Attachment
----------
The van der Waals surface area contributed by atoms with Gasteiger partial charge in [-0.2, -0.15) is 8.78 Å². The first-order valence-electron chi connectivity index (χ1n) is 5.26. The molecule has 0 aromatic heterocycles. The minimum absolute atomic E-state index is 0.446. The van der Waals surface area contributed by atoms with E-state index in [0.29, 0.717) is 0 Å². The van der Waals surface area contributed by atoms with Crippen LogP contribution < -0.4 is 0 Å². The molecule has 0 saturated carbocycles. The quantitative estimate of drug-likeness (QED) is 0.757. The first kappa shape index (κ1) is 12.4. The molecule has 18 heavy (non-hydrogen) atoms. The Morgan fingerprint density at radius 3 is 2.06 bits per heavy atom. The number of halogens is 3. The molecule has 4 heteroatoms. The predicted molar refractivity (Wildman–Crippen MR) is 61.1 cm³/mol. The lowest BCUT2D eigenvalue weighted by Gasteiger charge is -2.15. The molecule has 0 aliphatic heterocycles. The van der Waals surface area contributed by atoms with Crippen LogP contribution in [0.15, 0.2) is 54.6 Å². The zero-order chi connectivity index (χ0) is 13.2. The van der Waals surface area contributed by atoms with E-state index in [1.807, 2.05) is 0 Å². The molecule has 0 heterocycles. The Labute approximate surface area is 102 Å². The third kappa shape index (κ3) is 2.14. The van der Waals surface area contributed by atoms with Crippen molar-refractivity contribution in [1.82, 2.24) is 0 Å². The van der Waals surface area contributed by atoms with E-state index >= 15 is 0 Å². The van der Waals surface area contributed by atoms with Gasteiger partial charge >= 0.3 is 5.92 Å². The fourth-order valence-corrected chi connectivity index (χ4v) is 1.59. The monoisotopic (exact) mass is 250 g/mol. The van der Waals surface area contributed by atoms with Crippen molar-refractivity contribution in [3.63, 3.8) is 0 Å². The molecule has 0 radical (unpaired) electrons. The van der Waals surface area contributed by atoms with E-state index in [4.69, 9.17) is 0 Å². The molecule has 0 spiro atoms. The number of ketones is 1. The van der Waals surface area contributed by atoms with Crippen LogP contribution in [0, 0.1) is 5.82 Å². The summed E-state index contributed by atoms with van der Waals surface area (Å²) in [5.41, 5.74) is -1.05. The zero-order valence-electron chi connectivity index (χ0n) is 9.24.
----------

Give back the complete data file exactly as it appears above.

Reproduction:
The van der Waals surface area contributed by atoms with Gasteiger partial charge in [-0.2, -0.15) is 8.78 Å². The first-order valence-electron chi connectivity index (χ1n) is 5.26. The molecule has 0 aromatic heterocycles. The minimum absolute atomic E-state index is 0.446. The van der Waals surface area contributed by atoms with E-state index in [0.29, 0.717) is 0 Å². The van der Waals surface area contributed by atoms with Crippen LogP contribution < -0.4 is 0 Å². The molecule has 0 saturated carbocycles. The quantitative estimate of drug-likeness (QED) is 0.757. The first kappa shape index (κ1) is 12.4. The molecule has 18 heavy (non-hydrogen) atoms. The Morgan fingerprint density at radius 3 is 2.06 bits per heavy atom. The number of halogens is 3. The molecule has 4 heteroatoms. The predicted molar refractivity (Wildman–Crippen MR) is 61.1 cm³/mol. The lowest BCUT2D eigenvalue weighted by Gasteiger charge is -2.15. The molecule has 0 aliphatic heterocycles. The van der Waals surface area contributed by atoms with Crippen LogP contribution in [0.15, 0.2) is 54.6 Å². The zero-order chi connectivity index (χ0) is 13.2. The van der Waals surface area contributed by atoms with E-state index in [1.807, 2.05) is 0 Å². The molecule has 0 heterocycles. The Labute approximate surface area is 102 Å². The third kappa shape index (κ3) is 2.14. The van der Waals surface area contributed by atoms with Crippen molar-refractivity contribution in [1.82, 2.24) is 0 Å². The van der Waals surface area contributed by atoms with E-state index >= 15 is 0 Å². The van der Waals surface area contributed by atoms with Gasteiger partial charge >= 0.3 is 5.92 Å². The fourth-order valence-corrected chi connectivity index (χ4v) is 1.59. The monoisotopic (exact) mass is 250 g/mol. The van der Waals surface area contributed by atoms with Crippen molar-refractivity contribution in [3.63, 3.8) is 0 Å². The molecule has 0 radical (unpaired) electrons. The van der Waals surface area contributed by atoms with E-state index in [4.69, 9.17) is 0 Å². The molecule has 0 spiro atoms. The number of ketones is 1. The van der Waals surface area contributed by atoms with Crippen LogP contribution in [0, 0.1) is 5.82 Å². The summed E-state index contributed by atoms with van der Waals surface area (Å²) in [5.41, 5.74) is -1.05. The zero-order valence-electron chi connectivity index (χ0n) is 9.24.